Nelson also strives to enlighten guests on the cannabis supply chain, encouraging them to ask, “where exactly did my bud come from?”
“I’ve had people over the years who come and say, ‘I pretty much just buy whatever the budtender recommends, or I just buy whatever is the top shelf’ and they don’t even actually know whether they’re buying indoor or sun-grown — they don’t know anything about what went into that flower!”
At a time when legacy farmers in the famed Emerald Triangle are struggling to make ends meet, the conversation is necessary for consumers to truly understand how their purchases can impact people like Nelson, especially if they consider themselves to be champions of small business.
“It’s really fun when you can open somebody’s eyes, letting them know if they choose regeneratively farmed sun-grown, it’s this kind of an experience where it’s often a small, family-owned farm,” Nelson said.
Creating Safe Spaces and Smashing Stigmas
Canna-tourism is not only an excellent way for consumers to connect with the plant on a deeper level, it’s also a chance to win hearts and minds in the quest for reform.
“By providing a safe and educational environment for people to learn about and experience cannabis, canna-tourism can help to reduce negative stereotypes and increase understanding and acceptance of the plant,” Hand noted.
Offering a secure and inclusive environment rife with learning opportunities is one of the main missions at Coral Cove Wellness Resort, a plant medicine-friendly destination in Little Bay, Jamaica.
Visitors can integrate cannabis and/or mushrooms from an on-site dispensary into their vacations under the guidance of nurturing and open-hearted staff.
“Safety is the most important thing while guests are there,” said Keiko Beatie, Coral Cove’s director of education & outreach, who emphasized the importance of respecting each individual’s needs and desires. “Everybody’s journey is different. We should be able to give people the ability to adapt to their level of growth, especially with plant medicine.”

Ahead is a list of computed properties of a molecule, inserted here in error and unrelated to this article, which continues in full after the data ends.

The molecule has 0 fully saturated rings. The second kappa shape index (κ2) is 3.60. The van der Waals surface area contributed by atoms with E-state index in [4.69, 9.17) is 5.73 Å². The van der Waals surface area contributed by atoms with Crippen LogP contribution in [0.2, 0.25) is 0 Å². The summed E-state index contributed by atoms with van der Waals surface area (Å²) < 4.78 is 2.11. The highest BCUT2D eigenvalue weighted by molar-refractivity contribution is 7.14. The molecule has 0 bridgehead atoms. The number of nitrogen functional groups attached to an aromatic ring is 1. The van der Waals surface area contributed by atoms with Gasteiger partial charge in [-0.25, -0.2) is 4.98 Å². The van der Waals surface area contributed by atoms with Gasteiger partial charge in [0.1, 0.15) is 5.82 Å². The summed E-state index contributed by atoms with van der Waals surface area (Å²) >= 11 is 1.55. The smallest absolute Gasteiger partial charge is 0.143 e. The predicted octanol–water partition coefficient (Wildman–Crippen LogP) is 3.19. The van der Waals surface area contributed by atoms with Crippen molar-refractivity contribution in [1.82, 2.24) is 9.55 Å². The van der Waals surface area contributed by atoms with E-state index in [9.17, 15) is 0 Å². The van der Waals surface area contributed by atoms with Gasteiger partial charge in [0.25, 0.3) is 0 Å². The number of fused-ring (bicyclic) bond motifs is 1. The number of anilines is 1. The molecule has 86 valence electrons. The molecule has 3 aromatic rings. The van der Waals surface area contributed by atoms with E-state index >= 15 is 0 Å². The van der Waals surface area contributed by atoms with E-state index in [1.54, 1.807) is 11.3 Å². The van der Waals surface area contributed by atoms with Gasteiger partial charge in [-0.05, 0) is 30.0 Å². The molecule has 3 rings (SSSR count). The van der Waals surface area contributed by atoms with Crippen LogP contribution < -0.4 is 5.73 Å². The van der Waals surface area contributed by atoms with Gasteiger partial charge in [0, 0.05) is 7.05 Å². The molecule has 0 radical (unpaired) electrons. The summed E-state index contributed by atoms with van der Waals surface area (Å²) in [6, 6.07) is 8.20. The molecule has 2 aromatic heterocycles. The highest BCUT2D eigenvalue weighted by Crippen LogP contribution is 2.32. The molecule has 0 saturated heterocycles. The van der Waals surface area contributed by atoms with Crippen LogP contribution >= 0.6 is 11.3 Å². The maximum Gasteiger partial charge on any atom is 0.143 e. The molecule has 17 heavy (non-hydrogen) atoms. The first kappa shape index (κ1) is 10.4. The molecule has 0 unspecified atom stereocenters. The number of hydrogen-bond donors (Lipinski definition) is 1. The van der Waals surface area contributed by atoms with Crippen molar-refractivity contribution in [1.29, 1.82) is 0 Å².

She added that for many relative newcomers, having these types of experiences can be intimidating and incredibly vulnerable.
This has led the Coral Cove team to do whatever they can to help prepare guests mentally, physically, and spiritually, whether that means advising on what to eat prior, to offering wisdom for integration after.
“Knowledge creates a safer space within one’s own mind,” she proclaimed. “You’re able to walk the walk and talk the talk because you were educating yourself about this natural type of medicine.”
Beatie agrees that evolving people’s awareness and understanding of plant medicine through tourism will not only help the consumer and the community but also encourages dialogue that could end up having a ripple effect reaching far and wide.
“I really believe that we will all have the capability to receive manna from heaven, to expand our horizons, and hopefully, be at a point in time where we feel comfortable with sharing about it so we may be able to assist or inspire others to want to see what they can do for themselves.”
This article first appeared in Volume 4 Issue 4 of Cannabis & Tech Today. Read the full issue here.